She’s not the only one who has had to adapt to new challenges. Beau Shupe came to ECF in 2004, after five years with Steelcase as an assistant production supervisor. His father had retired from Steelcase, and Beau had planned on following in his footsteps, until layoffs claimed his position. Beau’s first position with ECF was as a second shift Cell Leader in the brass inspection area. At the time, production demands in that area were higher than they are now, with several high-volume programs from the major plumbing manufacturers Hansgrohe, Moen, and Kohler running through that line. The position evolved, and Beau took on responsibility for brass racking. From there he became the second shift Assistant Production Supervisor, and eventually the second shift Production Supervisor.
In 2008, when the business climate changed and demands slowed, second and third shifts at ECF were reduced, and Beau moved to first shift Assistant Production Supervisor. An opening arose for supervising the shipping and receiving department, and Beau accepted the challenge, which helped him develop have a more complete understanding of the interconnection of processes and how they come together to contribute to the finished product. A couple of years later, production picked up at Remico, and Beau became the Production Manager. He knew it would be a challenge, especially with the new product lines that ECF was taking on, and since he accepted the position in 2012, new responsibilities, changes, and challenges have emerged at ECF, including new markets, products, processes, and finish offerings.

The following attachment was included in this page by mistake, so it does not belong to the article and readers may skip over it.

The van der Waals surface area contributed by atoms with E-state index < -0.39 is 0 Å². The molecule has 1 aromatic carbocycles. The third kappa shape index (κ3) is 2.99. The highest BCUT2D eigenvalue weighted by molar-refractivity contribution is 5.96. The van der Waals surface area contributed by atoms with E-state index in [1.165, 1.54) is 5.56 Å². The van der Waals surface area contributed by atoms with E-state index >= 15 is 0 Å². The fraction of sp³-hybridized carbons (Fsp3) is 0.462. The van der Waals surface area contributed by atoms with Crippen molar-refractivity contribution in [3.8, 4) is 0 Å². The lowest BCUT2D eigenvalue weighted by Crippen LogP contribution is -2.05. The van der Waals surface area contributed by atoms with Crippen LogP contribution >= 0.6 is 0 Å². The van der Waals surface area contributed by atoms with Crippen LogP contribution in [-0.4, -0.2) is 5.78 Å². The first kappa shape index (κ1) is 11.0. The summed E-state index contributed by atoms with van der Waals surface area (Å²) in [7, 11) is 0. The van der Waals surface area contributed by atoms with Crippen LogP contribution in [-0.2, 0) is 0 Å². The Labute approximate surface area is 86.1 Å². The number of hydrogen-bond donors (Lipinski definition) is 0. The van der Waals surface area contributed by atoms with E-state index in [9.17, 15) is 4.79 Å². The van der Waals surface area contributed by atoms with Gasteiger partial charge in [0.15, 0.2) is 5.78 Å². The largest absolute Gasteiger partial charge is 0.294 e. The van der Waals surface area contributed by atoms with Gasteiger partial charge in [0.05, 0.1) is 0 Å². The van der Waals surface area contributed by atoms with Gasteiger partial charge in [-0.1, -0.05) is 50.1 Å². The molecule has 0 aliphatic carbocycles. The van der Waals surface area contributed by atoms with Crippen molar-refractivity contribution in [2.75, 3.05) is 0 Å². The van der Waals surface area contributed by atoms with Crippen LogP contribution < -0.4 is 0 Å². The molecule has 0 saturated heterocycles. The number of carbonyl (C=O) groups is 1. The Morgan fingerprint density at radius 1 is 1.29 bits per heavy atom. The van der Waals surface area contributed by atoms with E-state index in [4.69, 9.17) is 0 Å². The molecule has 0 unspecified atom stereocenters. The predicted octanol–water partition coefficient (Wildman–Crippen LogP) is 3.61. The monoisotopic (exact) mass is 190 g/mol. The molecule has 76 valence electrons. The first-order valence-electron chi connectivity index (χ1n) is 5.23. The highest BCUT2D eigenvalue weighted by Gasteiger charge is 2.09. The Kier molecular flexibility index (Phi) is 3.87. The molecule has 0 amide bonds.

For employees looking to advance, opportunity is present, even if it’s not immediately apparent. Steve, Kim, and Beau all worked their way through a variety of positions to get where they are today, and many of those job changes weren’t traditional, upward advancement; however, they were all valuable experiences that contributed to their career advancement. So, if you’d like to develop professionally and advance your career at ECF, what do you need to do?.
Steve’s advice for job mobility is simple: be proactive, be here all the time, and be willing to take on anything. It’s worked for him thus far.
Though she enjoys her current position, Kim is always looking to grow and change—she’d love to try something in Human Resources or Customer Service someday—which she cites as a reason for her career advancement. Good attendance, the ability to work within a team, and a positive attitude are also important factors for those looking to progress in their careers.
Beau is a firm believer in hard work. “My dad always told me that the cream rises to the top—meaning that if you show up, work hard, and do things right, you’ll be recognized for it.” He advises people to look for opportunities in expected and unexpected places and not to be afraid to take on challenges, even if you’re not sure you’re ready.
Change is constant in every industry and company, and in our individual lives. Those who strive for progress and seek to challenge and better themselves in their work lives will reap the benefits. Many ECF employees have made positive changes in their lives and careers at ECF with hard work, dedication, and a passion for learning new things. And they’re not finished yet.
If you’re interested in advancing your career, view current employment opportunities with ECF.
The preceding story was originally published in the Winter 2017 edition of Currently Speaking, the Electro Chemical Finishing newsletter.